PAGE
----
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Jermain Defoe: the rise of a Premier League legend

At the turn of the century, a young English striker made his debut for West Ham producing the winner in their League Cup fixture verses Walsall. His name was Jermain Defoe, and it was a sign of things to come.

He cut a diminutive figure at 5’7”, yet technique and assassin-like quality in the box attracted the eye of Bournemouth and he was sent out on loan. After an incredibly promising spell for the Cherries, Defoe generated great praise from then Hammers manager Harry Redknapp stating “He’s a kid with a bright future”. Redknapp clearly thought highly of the Londoner and formed a career long bond as the two became regular accomplices.    

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Merely a year later, Defoe had burst into the Hammers first team and finished the season as West Hams top scorer with 14 strikes in all competitions. That included grabbing the winner at Old Trafford – all this by the age of 20. Greatness loomed, however his goals the following campaign proved helpless in preventing West Ham from relegation.

Handing in a transfer request less than 24 hours after the drop did little to endear himself to fans, despite a swift apology the damage was done. In January of the following season he was sold to Tottenham Hotspur for £7 million, Bobby Zamora went the other way as a makeweight.

It was at White Hart Lane Defoe really began to attract attention, hitting the ground running in typical fashion with a goal against Portsmouth in a 4-3 win on his debut. His relentless poaching quickly made him a fan favourite, so much so the season ticket holders voted him Player of the Year for 2004.

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Nevertheless, impressive performances were not enough to maintain a first team position, as he was regularly rotated with Robbie Keane during the Martin Jol era – the Dutchman rarely started them as a pair. The following season’s addition of European competition via the UEFA Cup solved this problem due to more frequent games.

Spurs produced a run to the quarter finals losing to eventual champions Sevilla. The acquisition of Darren Bent prior to the 2007/08 campaign lead to intense speculation about Defoe’s future and the following January he departed to reunite with former manager Redknapp at Portsmouth.

It worked to great effect, five goals in his first five Portsmouth games aided in ensuring Pompey’s Premier League survival that season. The highlight of which was undoubtedly an equaliser against Chelsea on his debut.

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Unfortunately Defoe missed Tottenham’s League Cup triumph that campaign due to signing for Portsmouth and was also unavailable for his new side’s historic FA Cup win later that year, having previously played in the competition for Spurs.

Shortly after delivering Portsmouth’s first piece of major silverware in 58 years, Redknapp left for Tottenham and in January Defoe followed suit, proving to be the most successful spell of his career. Regardless of the multiple personal achievements, a major trophy has remained out of reach for Defoe and he would likely have been gutted about missing another final in 2009. The North London side eventually lost to Manchester United, while the Englishman remained sidelined through injury. Watching the goalless draw must have proved frustrating, as he wasn’t able to bolster his squad’s attacking options or take a potentially vital spot kick.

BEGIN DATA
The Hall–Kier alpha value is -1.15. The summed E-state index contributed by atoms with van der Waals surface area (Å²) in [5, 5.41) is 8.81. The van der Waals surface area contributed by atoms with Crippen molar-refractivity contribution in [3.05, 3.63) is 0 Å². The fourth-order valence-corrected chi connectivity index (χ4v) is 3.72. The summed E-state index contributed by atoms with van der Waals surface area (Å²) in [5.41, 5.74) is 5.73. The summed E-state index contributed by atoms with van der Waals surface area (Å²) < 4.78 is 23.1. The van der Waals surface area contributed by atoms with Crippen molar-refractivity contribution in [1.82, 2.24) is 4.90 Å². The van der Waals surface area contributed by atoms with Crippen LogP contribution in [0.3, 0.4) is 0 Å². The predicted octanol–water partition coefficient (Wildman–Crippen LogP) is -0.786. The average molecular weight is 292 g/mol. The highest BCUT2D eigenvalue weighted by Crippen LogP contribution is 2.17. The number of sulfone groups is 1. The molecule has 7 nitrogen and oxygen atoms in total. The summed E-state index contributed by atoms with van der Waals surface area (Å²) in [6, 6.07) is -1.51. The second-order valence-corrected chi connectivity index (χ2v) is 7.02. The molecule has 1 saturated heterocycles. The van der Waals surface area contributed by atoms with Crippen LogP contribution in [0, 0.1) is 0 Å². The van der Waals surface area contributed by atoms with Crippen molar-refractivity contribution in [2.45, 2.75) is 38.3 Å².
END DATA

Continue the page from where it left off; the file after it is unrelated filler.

In November 2009, Tottenham dismantled Wigan Athletic 9-1 with Defoe responsible for five of the goals, including a seven minute hat-trick. Only four other players have managed the five goal feat in a single Premier League game. Although, Defoe is rarely spoken of in the same breath as Alan Shearer, Sergio Aguero, Andy Cole or Dimitar Berbatov. Regardless of his prolific nature the former Tottenham man is often wrongfully disregarded when comparing the leagues greatest strikers, his ruthless consistency reminiscent of a certain Ruud Van Nistelrooy. 

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After an ill-fated move to the MLS, the Englishman hastily returned to the Premier League with Sunderland and continually proved the difference between them and relegation – carrying the side through multiple campaigns. Often appearing desperate for a move away from the Stadium of Light, he was deemed too valuable to relinquish, David Moyes labelled him “priceless”. Eventually, relegation caught up with the Black Cats after serially flirting with the prospect and Defoe was allowed to leave on a free transfer.

This summer marked Defoe’s return to Bournemouth, his career coming full circle 17 years later. While he may not appear as prolific, it’s evident he still has a hunger to succeed.

Throughout an 18 year career he’s hit double figures in 11 separate seasons, which is a simply remarkable feat at this standard. The question remains, why did a move to a Champions League regular consistently elude him? He currently as the Premier League’s seventh all-time top scorer on 162 – just one shy of Robbie Fowler. The players surrounding him on that list all challenged for major honours, victorious in countless competitions. It begs another question, just how many more goals could Defoe have buried if provided with similar service?

Retirement isn’t out of the question at the end of the season, as injury has stalled this campaign. Although, he still appears highly motivated, another 16 goals between now and retirement would leave him as the Premier Leagues fourth most prolific striker. Even so, it’s about time fans started giving Defoe the respect he deserves for his phenomenal accomplishments. 

Written by Harvey Sayer.

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